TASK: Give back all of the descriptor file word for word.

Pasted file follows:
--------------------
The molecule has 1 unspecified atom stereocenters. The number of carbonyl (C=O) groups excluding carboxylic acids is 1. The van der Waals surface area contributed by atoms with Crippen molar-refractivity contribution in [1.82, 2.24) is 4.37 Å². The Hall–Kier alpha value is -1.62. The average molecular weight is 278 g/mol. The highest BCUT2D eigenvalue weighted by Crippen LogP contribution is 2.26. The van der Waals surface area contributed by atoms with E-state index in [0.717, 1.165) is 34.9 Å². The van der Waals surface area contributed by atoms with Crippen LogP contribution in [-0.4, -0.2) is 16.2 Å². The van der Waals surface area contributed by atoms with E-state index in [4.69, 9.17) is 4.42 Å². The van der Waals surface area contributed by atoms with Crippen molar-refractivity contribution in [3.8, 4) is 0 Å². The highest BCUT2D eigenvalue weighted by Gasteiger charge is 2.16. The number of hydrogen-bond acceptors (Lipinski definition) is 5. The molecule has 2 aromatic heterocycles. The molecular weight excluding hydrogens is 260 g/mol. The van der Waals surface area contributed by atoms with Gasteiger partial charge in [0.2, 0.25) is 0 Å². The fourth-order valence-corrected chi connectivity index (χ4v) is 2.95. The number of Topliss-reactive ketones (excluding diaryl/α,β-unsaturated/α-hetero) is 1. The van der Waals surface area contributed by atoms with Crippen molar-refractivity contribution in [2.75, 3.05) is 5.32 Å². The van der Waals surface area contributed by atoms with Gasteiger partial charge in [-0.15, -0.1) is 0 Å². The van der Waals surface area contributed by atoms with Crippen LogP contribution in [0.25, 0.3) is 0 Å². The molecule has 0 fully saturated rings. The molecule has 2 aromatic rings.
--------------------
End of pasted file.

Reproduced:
The molecule has 1 unspecified atom stereocenters. The number of carbonyl (C=O) groups excluding carboxylic acids is 1. The van der Waals surface area contributed by atoms with Crippen molar-refractivity contribution in [1.82, 2.24) is 4.37 Å². The Hall–Kier alpha value is -1.62. The average molecular weight is 278 g/mol. The highest BCUT2D eigenvalue weighted by Crippen LogP contribution is 2.26. The van der Waals surface area contributed by atoms with E-state index in [0.717, 1.165) is 34.9 Å². The van der Waals surface area contributed by atoms with Crippen LogP contribution in [-0.4, -0.2) is 16.2 Å². The van der Waals surface area contributed by atoms with E-state index in [4.69, 9.17) is 4.42 Å². The van der Waals surface area contributed by atoms with Crippen molar-refractivity contribution in [3.8, 4) is 0 Å². The highest BCUT2D eigenvalue weighted by Gasteiger charge is 2.16. The number of hydrogen-bond acceptors (Lipinski definition) is 5. The molecule has 2 aromatic heterocycles. The molecular weight excluding hydrogens is 260 g/mol. The van der Waals surface area contributed by atoms with Gasteiger partial charge in [0.2, 0.25) is 0 Å². The fourth-order valence-corrected chi connectivity index (χ4v) is 2.95. The number of Topliss-reactive ketones (excluding diaryl/α,β-unsaturated/α-hetero) is 1. The van der Waals surface area contributed by atoms with Crippen molar-refractivity contribution in [2.75, 3.05) is 5.32 Å². The van der Waals surface area contributed by atoms with Gasteiger partial charge in [-0.15, -0.1) is 0 Å². The van der Waals surface area contributed by atoms with Crippen LogP contribution in [0.25, 0.3) is 0 Å². The molecule has 0 fully saturated rings. The molecule has 2 aromatic rings.